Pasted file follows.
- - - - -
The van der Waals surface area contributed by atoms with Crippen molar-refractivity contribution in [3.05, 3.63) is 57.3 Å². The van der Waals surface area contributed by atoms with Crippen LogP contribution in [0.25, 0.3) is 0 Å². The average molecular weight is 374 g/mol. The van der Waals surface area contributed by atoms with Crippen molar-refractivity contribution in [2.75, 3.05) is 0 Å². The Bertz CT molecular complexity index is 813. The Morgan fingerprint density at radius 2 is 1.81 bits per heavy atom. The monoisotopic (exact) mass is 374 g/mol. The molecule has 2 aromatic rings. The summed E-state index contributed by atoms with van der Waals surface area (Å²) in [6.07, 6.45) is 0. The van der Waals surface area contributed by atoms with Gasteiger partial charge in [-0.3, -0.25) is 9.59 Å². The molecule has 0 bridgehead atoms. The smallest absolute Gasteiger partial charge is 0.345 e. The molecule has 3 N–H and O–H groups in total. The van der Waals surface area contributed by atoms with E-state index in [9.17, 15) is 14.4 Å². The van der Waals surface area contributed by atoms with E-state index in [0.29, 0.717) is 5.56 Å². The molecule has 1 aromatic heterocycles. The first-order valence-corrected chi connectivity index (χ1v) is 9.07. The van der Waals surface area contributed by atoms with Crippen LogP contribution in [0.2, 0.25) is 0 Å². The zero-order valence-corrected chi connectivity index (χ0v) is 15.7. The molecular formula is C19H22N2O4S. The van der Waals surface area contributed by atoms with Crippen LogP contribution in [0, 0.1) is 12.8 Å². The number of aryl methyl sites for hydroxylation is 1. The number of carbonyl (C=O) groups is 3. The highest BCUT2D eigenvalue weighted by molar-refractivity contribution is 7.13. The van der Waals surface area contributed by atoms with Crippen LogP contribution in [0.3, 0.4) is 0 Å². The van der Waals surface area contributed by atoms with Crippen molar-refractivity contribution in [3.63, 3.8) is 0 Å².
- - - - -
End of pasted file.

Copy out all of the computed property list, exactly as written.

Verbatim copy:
The van der Waals surface area contributed by atoms with Crippen molar-refractivity contribution in [3.05, 3.63) is 57.3 Å². The van der Waals surface area contributed by atoms with Crippen LogP contribution in [0.25, 0.3) is 0 Å². The average molecular weight is 374 g/mol. The van der Waals surface area contributed by atoms with Crippen molar-refractivity contribution in [2.75, 3.05) is 0 Å². The Bertz CT molecular complexity index is 813. The Morgan fingerprint density at radius 2 is 1.81 bits per heavy atom. The monoisotopic (exact) mass is 374 g/mol. The molecule has 2 aromatic rings. The summed E-state index contributed by atoms with van der Waals surface area (Å²) in [6.07, 6.45) is 0. The van der Waals surface area contributed by atoms with Gasteiger partial charge in [-0.3, -0.25) is 9.59 Å². The molecule has 0 bridgehead atoms. The smallest absolute Gasteiger partial charge is 0.345 e. The molecule has 3 N–H and O–H groups in total. The van der Waals surface area contributed by atoms with E-state index in [9.17, 15) is 14.4 Å². The van der Waals surface area contributed by atoms with E-state index in [0.29, 0.717) is 5.56 Å². The molecule has 1 aromatic heterocycles. The first-order valence-corrected chi connectivity index (χ1v) is 9.07. The van der Waals surface area contributed by atoms with Crippen LogP contribution in [0.2, 0.25) is 0 Å². The zero-order valence-corrected chi connectivity index (χ0v) is 15.7. The molecular formula is C19H22N2O4S. The van der Waals surface area contributed by atoms with Crippen LogP contribution in [0, 0.1) is 12.8 Å². The number of aryl methyl sites for hydroxylation is 1. The number of carbonyl (C=O) groups is 3. The highest BCUT2D eigenvalue weighted by molar-refractivity contribution is 7.13. The van der Waals surface area contributed by atoms with Crippen LogP contribution in [0.3, 0.4) is 0 Å². The van der Waals surface area contributed by atoms with Crippen molar-refractivity contribution in [3.63, 3.8) is 0 Å².